Tuesday, October 14, 2008

Heartwarmingly Sad

A wonderful article. Snippets:

"She was no stranger to hospitals over the last few years. She'd wake up to find that her breathing was more difficult, or that some new infection was exploiting her weakened immune system, or that some new debilitating side effect from the powerful drugs that were keeping her alive had emerged. My stepfather would rush her to a hospital, and she would come home a few days later having accepted some previously feared development—being hooked up to an oxygen tank, having to use a walker—as her 'new normal'"

"It wasn't going to be pretty. Her lungs were gradually filling with scar tissue. She would, when her time came, slowly and painfully suffocate to death over a period of hours or days. But eight weeks before she wound up in a sprawling, dung-colored hospital in sprawling, dung-colored Tucson, my mother's doctors had given her two to five years to live. "

"Don't we all want that kind of death? Wouldn't it be wonderful if each of us could enjoy a Hallmark death? Wouldn't it be ideal if each of us passed from this life into the next—aka "the void"—enveloped in the love of good caregivers and under the care of competent "pain management" professionals? But not everyone is so lucky. Some of us have to endure deaths that are gruesome and protracted and excruciatingly painful, deaths that involve pain that cannot be "managed," deaths that our loving caregivers can only stand helplessly by and witness."

"That's what the debate about I-1000 is really all about: your body, your death, your choice. The passage of I-1000 doesn't impose anything on terminally ill people who reject physician-assisted suicide for religious reasons. But the rejection of I-1000 imposes the values of others on terminally ill people who would like to make that choice for themselves, who should have a right to make that choice for themselves."

"And, I'm sorry, but there'snothing about physician-assisted suicide—or, as it should be called, end-of-lifepain management—that precludes the presence of loving caregivers. You can besurrounded by love and have access to the best medical care available and stillconclude—reasonably and rationally—that you would rather not spend the last fewmoments of your life in blinding pain or gasping for breath or pumped full ofjust enough morphine to (hopefully) deaden your pain without deadening you."

"We somehow managed to hold it together, me and my stepfather. We didn't have the luxury of breaking down."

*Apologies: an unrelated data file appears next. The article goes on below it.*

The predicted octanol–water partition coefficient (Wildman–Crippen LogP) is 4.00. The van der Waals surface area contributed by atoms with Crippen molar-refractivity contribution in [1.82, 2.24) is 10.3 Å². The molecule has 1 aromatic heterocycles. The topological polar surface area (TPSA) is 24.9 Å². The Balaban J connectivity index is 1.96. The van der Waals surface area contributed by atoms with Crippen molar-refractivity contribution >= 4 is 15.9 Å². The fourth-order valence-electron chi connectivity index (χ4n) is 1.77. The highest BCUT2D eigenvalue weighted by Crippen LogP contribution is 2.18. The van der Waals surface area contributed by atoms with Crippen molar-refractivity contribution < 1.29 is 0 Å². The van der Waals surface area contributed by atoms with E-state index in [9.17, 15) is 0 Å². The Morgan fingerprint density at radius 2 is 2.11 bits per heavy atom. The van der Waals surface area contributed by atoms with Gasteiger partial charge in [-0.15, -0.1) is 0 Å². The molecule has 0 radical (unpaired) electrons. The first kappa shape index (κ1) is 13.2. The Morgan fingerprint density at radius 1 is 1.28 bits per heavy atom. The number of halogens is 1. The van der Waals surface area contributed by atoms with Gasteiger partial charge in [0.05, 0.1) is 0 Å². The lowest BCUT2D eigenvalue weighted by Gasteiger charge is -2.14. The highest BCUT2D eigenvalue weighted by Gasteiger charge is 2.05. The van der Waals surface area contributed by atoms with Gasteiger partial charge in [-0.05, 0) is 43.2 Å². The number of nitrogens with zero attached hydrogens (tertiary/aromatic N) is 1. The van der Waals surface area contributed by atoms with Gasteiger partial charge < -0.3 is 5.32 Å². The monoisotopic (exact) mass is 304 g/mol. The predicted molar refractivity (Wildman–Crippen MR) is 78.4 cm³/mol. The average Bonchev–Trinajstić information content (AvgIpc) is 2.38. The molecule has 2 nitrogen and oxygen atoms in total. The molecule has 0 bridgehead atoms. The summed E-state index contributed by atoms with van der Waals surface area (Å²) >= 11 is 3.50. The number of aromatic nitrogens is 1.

"So it fell to me to walk back into my mother's room, tell her she was going to die, and lay out her rather limited options. She could be put under and put on machines and live for a day or two in a coma, long enough for her other two children to get down to Tucson and say their good-byes, which she wouldn't be able to hear. Or she could live for maybe another six hours if she
continued to wear an oxygen mask that forced air into her lungs with so much force it made her whole body convulse. Or she could take the mask off and suffocate to death. Slowly, painfully, over an hour or two."

"We said our good-byes—doesn't that sound dignified? But her mask was still on and her body still convulsing. Good-byes reduced my affable stepfather to wracking sobs; good-byes sent me and my sister falling to the floor beside our mother's deathbed. We held a phone up to my mother's ear so she could hear one of my brothers shout his good-bye over the whir and thump of the oxygen machine, while we tried desperately to get my other brother on the phone."

"It was a staggering blow, this sudden and unwelcome reminder that tomorrow was coming and my mother wouldn't be part of it,"

"...we sat there, traumatized, waiting for her heart to stop, waiting for the very first sound that I had ever heard—my mother's heart beating—to go silent."

"I know what my mother would say: The same church leaders who can't
manage to keep priests from raping children aren't entitled to micromanage the final moments of our lives."

"Don't approve of abortion? Don't have one. Don't approve of gay marriage? Don't have one. Don't approve of physician-assisted suicide? For Christ's sake, don't have one. But don't tell me I can't have one—each one—because it offends your God.
Fuck your God."

"I also know that, if my mother needed my help, I would've held a glass of water to her lips, so that she could swallow the pills that would've spared her those two hours of agony."

Couldn't agree with his argument more, and his story about his mother is really tearjerking, and thought provoking.


mac said...


I hope if the time comes I will be this brave.

Asylum Seeker said...

Same here. Personally though, I am wondering whether I will have to be in the author's position for my parents, like they were for my grandfather and great grandmother recently (two different sides of the family). Both had lung cancer, both lost their independence, both died at home, where they were able to stay because their children and grandchildren tended to them instead of sending them off to nursing homes. Yet neither had to suffer for very long, it seemed. But, since both of them liked to put on a grin and joke around no matter how bad off they were, it is really hard to say how much pain they may have gone through in whatever struggles they went through to stay alive just a little bit longer.